For decades we have seen a kind of Omerta followed by the advertising departments of large corporations.
They never directly & openly targeted their rivals in advertising campaigns.
It was a breach of an unspoken protocol for a company to openly fire shots at its rivals.
When Sir Richard Branson smashed a Coca Cola billboard on Fifth Avenue in 1998, it sent shock waves across the marketing world.
This PR stunt was initiated for the launch of Virgin Cola in the United States. Branson knew it was going to be an uphill, David vs Goliath battle, to take on Coca Cola.
So he couldn’t just run a national ad showing happy Americans drinking his brand of cola and expect sales to come pouring in.
Unfortunately, the drink never really took off in the States… or anywhere else for that matter!
Branson’s stunt was an audacious affront to an established household name, by someone who was regarded as a maverick entrepreneur.
In the digital age, things are changing.
What was great PR 10 years ago, will be regarded as a cheap gimmick now.
PR stunts are not enough to engage with a technologically advanced audience.
Attention spans are decreasing, as more and more marketing messages are thrown at people every day.
To really ingrain a message to their audience, brands have had to become more aggressive.
Mass marketing is being replaced by “precise interest” marketing.
The Omerta has been torn up and multi-billion dollar companies are now “wrestling” each other to attract new customers.
So here are two ads that I’ve come across in the last two weeks, where one brands misfortune has been cherished by their competitors.
Round 1: Paypal vs Apple
For over a decade, Paypal has been the global leader in online payments processing.
Surely, an established brand shouldn’t feel threatened by a new comer, especially when the competing service isn’t fully trading?
Well when the new comer is Apple, nothing can be taken for granted.
Apple has over many years built an ecosystem of “i” products, which are used by millions of fanatical users all over the world.
Although it’s still speculation, Apple Pay can have a severe impact on Paypal’s position as the world’s favorite payment processor.
Therefore, it is understandable when Paypal took out a full page ad against Apple two weeks ago.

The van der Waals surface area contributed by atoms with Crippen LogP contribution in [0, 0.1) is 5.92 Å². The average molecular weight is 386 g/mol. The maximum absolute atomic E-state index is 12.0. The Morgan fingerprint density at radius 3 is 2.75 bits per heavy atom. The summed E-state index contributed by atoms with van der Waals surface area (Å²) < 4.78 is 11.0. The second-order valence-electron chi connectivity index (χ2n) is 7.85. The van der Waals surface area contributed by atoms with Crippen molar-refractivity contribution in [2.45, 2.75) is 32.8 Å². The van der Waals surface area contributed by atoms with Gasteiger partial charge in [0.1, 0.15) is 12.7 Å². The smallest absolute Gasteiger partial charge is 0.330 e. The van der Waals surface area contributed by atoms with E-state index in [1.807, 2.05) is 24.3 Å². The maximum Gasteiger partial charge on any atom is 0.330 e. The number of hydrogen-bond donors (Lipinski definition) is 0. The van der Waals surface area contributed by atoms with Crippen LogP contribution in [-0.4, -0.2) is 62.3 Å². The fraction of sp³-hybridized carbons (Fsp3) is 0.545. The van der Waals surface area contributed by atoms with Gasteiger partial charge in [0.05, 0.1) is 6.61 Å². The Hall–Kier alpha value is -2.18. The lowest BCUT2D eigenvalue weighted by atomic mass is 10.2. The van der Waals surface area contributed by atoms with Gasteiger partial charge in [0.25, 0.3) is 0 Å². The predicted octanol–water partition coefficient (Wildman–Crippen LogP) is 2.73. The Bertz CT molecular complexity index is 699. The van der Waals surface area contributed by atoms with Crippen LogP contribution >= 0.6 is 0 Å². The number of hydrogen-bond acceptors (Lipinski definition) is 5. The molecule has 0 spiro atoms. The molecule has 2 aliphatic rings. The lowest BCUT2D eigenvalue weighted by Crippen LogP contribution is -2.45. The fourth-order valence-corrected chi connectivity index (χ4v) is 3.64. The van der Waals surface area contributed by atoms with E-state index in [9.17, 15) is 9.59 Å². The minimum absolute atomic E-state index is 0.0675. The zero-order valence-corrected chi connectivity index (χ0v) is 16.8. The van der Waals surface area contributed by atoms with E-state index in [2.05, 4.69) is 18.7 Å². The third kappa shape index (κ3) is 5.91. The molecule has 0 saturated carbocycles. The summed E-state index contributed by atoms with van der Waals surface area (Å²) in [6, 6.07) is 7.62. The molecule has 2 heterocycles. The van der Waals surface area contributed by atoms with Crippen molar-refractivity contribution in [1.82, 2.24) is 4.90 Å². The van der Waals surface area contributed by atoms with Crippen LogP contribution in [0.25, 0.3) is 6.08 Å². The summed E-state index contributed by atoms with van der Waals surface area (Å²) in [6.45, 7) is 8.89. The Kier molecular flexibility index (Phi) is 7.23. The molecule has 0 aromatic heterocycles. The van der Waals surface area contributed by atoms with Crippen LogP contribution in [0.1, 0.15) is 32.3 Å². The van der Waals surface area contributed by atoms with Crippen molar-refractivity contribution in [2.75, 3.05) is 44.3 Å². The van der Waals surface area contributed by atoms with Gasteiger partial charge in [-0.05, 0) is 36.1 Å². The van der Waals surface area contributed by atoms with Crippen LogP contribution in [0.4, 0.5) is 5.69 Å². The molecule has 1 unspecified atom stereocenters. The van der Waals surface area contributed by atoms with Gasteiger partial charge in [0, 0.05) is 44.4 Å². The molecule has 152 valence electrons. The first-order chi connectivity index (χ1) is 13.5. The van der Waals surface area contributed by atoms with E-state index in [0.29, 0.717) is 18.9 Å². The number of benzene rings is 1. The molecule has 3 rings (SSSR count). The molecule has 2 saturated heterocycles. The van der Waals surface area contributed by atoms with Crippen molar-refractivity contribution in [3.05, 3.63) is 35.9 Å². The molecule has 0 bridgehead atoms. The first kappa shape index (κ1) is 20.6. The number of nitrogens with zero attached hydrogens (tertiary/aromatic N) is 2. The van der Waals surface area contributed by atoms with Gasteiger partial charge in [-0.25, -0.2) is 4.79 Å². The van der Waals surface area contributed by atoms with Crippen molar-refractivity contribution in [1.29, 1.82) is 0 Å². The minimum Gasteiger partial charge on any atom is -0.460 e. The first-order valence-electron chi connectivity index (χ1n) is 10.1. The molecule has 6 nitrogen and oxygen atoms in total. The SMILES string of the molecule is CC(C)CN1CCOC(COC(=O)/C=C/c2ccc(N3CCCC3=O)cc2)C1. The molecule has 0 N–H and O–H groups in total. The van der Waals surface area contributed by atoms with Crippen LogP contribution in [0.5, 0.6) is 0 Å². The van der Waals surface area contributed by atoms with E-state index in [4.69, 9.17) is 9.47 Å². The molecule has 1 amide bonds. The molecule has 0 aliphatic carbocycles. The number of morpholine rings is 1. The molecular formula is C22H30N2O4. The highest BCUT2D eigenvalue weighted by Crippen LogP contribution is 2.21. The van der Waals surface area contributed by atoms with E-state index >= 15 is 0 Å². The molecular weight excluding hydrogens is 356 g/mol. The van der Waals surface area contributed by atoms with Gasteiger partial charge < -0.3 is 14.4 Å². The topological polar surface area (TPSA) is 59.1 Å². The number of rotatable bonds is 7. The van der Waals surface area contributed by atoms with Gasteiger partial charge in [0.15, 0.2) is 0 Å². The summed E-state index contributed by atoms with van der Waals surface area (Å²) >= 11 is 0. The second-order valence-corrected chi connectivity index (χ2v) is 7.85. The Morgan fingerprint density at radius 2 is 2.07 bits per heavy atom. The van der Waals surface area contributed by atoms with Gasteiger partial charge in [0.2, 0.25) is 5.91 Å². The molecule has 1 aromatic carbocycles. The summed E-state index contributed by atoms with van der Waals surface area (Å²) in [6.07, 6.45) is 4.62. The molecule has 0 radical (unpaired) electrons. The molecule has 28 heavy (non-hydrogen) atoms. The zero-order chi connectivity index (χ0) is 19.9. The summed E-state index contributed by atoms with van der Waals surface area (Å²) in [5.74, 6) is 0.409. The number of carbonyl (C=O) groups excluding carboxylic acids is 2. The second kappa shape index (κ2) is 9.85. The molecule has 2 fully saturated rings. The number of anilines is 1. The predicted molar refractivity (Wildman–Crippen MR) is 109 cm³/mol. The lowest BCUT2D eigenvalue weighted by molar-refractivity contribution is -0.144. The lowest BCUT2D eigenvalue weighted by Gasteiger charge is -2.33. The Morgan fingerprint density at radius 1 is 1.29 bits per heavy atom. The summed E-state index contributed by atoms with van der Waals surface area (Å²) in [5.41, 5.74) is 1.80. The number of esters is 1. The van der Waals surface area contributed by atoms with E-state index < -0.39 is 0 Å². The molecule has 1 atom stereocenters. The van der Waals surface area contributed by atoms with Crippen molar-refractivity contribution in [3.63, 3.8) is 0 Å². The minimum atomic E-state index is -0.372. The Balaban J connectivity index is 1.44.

Some of you maybe aware that there was recently a hack into Apple’s iCloud service, where nude pictures were stolen from celebrity’s accounts.
The following day Paypal put this ad in all major US publications:
Round 2: Samsung vs Apple
Apple and Samsung have been battling it out in US Patent Courts for many years over patent infringement issues. Their relationship is almost as acrimonious as that of Coca Cola and Pepsi.
For those of you who have kept up with the new iPhone 6 launch. You will be aware that many users have reported that the iPhone 6 Plus seems to bend, when it’s confined in tight pockets.
You may have seen images like this one floating around social networks:
Users are raging against the Apple machine with the hashtag #bendgate
Samsung was not going to let this opportunity pass!
Here’s what Samsung’s marketing team have launched today:
So what lessons can Small Businesses take away from this post?
Well there’s quite a few:
- Get SocialYour users are more social than you can imagine. You are being discussed with their connections across various Social Networks.
For you to really benefit from their feedback, you need to be aware of it. Find yourself on Facebook and other Web 2.0 pages, and start taking charge of negative feedback.
Better still, create and own the Web 2.0 pages where your users can come and leave feedback.
- Plan to DominateYour audience is being harassed by smart marketers every day. You need to get more aggressive in how you reach your market.
Do SEO, do PPC, do Social PPC, do Remarketing – do whatever it takes to get in front of your market, more often than your competitors are.
As the sales guru Grant Cardone would say: “Don’t Compete – DOMINATE!”
- Have No Fear!So your competitors suck? Great, let their customers know!
However, you need to be an iron fist in a velvet glove. Your audience should not perceive your negative marketing as an unjust attack on your competitor. Nor should they perceive it as an act of desperation.
So be witty in your material and laugh all the way to the bank…at their expense! 😉
Add your thoughts below.